Children may be at their most susceptible to physical disorders caused by inappropriate furniture during adolescence, says one of leading researchers in the field, Professor Leon Straker, Director of Research in the School of Physiotherapy at Curtin University. ‘Ergonomics is really important for school children,’ he says. ‘Before they finish high school, two thirds of children would have experienced their first episode of back or neck pain. Having back or neck pain as a child makes you more likely to have chronic back or neck pain as an adult.
‘By the time children leave school they have over a decade of habit forming – how they sit, how they use computers, how they ensure variety in their day. Childhood is where people need to learn safe working habits,’ says Straker.
Straker, together with colleagues from the University of Queensland, Washington University and Harvard University, has recently published ‘Evidence-based guidelines for wise use of computers by children.’ These have been made freely available to the public by the publishers at www.informaworld.com
In the guidelines Straker outlines some key points for good ergonomics in school to help reduce the onset of musculoskeletal pain and discomfort:
- design the day so children get a posture change every half hour
- make sure children can lie, sit or stand in a reasonably comfortable position for any task – the longer the task the more comfortable the posture should be
- encourage children to wear their school bag comfortably on both shoulders
- encourage children to be active
- encourage positive, collaborative peer interactions
- encourage children to feel free to move to reduce discomfort, and to report early discomfort to the teacher, and
- encourage children to be active after school and on weekends, and not sit and play sedentary electronic games or watch television for more than 30 minutes without playing an active game for a while.
Furniture and equipment
Ergonomic chairs, variable-height work surfaces, and computer accessories are designed to protect people from a variety of musculoskeletal disorders. Look for products designed specifically for children and young adults: smaller people need smaller furniture!
Adjustable work surfaces
Because classrooms are used by a variety of students, tables and chairs should be able to be adjusted.
Computer desks should be deep enough so that the computer screen can be positioned about an arm’s length from the student; wide enough to allow the keyboard and mouse to sit side-by-side; and high enough that the student can sit comfortably with unrestricted leg movement. Foot stools can be used when desks and chairs are not able to be adjusted enough to fit the child, but this is a ‘second class’ solution.
Chairs should have height adjustment mechanisms, but nothing so delicate that students will destroy it on the first day of school. If the chair has a back rest it should be adjustable to support the lower back. Chairs should not have armrests as they tend to block students from getting close to the desk. Details such as waterfall fronts and flexible backrests allow students to vary their position, shift their weight and relieve pressure points.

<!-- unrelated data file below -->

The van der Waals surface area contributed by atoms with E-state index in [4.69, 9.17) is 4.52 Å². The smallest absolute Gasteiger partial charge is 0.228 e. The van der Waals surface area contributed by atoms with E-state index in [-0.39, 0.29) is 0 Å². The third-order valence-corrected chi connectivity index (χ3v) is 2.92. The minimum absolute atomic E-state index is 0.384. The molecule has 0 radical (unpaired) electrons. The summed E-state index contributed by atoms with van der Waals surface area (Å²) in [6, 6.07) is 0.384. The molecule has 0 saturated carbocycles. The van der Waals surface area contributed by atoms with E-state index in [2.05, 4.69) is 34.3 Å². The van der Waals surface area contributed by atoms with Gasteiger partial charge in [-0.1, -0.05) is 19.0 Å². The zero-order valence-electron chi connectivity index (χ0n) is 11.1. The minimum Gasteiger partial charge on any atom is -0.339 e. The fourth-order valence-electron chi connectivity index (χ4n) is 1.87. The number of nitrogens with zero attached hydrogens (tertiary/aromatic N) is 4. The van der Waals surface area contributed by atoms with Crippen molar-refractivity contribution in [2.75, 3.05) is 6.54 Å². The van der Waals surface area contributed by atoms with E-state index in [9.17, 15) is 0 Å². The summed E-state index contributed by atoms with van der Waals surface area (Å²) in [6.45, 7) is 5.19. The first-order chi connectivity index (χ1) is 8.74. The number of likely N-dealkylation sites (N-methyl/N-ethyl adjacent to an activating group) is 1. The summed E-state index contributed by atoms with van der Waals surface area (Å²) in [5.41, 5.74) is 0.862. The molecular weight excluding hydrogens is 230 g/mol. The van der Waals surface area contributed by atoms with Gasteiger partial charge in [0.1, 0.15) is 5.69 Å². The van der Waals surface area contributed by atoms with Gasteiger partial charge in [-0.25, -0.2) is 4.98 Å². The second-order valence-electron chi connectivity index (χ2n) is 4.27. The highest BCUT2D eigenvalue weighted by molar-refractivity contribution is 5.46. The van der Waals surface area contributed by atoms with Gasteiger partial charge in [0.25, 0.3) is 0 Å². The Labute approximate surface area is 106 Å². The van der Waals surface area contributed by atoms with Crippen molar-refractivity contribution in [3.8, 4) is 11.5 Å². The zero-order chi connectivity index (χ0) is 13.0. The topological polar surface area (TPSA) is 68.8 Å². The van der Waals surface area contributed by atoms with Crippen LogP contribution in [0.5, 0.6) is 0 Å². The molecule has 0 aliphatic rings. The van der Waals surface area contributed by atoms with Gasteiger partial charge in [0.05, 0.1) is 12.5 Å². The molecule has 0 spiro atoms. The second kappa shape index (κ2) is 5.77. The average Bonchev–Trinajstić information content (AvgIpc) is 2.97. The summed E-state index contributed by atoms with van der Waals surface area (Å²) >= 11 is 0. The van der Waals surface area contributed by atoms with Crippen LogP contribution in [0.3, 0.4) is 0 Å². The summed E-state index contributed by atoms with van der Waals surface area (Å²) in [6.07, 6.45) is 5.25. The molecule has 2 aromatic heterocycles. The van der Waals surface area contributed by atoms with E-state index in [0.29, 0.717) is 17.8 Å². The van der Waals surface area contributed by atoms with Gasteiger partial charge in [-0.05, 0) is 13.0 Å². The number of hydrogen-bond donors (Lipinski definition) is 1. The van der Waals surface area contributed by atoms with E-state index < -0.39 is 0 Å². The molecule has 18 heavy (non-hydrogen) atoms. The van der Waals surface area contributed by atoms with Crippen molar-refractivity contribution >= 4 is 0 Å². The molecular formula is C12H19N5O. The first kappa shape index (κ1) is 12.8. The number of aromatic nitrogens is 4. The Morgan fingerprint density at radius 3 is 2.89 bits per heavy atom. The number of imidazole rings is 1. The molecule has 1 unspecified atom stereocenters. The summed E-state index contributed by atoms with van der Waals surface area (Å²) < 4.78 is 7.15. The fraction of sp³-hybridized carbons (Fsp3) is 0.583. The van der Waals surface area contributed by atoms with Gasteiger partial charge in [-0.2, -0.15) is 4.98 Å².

Keyboards should be in good condition so keys work well and have a positive feel when the key is actuated. Ideally keyboards should not have number pads as these make the child have to reach out to the side to use a mouse, and thus be more likely to get soreness in their shoulder. The computer mouse should be hand-sized for the child and be kept clean so it moves smoothly over the desk and buttons work smoothly. Document holders reduce eye and neck strain.
Many school classrooms across the country today were designed before the invention of computers and possibly, for some, prior to the invention of electricity. In reality, not all schools will have the budget to replace every old chair, desk and keyboard with an ergonomic miracle. The best compromise is to accommodate the majority of students. The height of the chair, in relation to the student and the height of the desk, is the most important factor in correct posture; so try to have a range of chairs in different sizes, preferably with height-adjustment mechanisms.
In practice, although price will inevitably be an important deciding factor in a school’s furniture choice, unlimited resources are not necessary for a healthy ergonomic environment.
Adjust the chair and table so that the student’s elbows are at the same height as the desk with feet flat on the floor. For a shorter student, this may mean that his feet do not touch the floor; in this case, a footrest needs to support his feet to keep the thighs parallel to the floor.
Adjust the height of the computer monitor so that the top of the screen is level with the student’s eyes. The mouse and keyboard should be positioned close together and in front of the student. They can be pushed back from the edge of the desk to allow the forearms to rest on the desk to allow the student’s neck, shoulders and arms to relax more. Centre the letters of the keyboard, not the entire keyboard, in front of the student.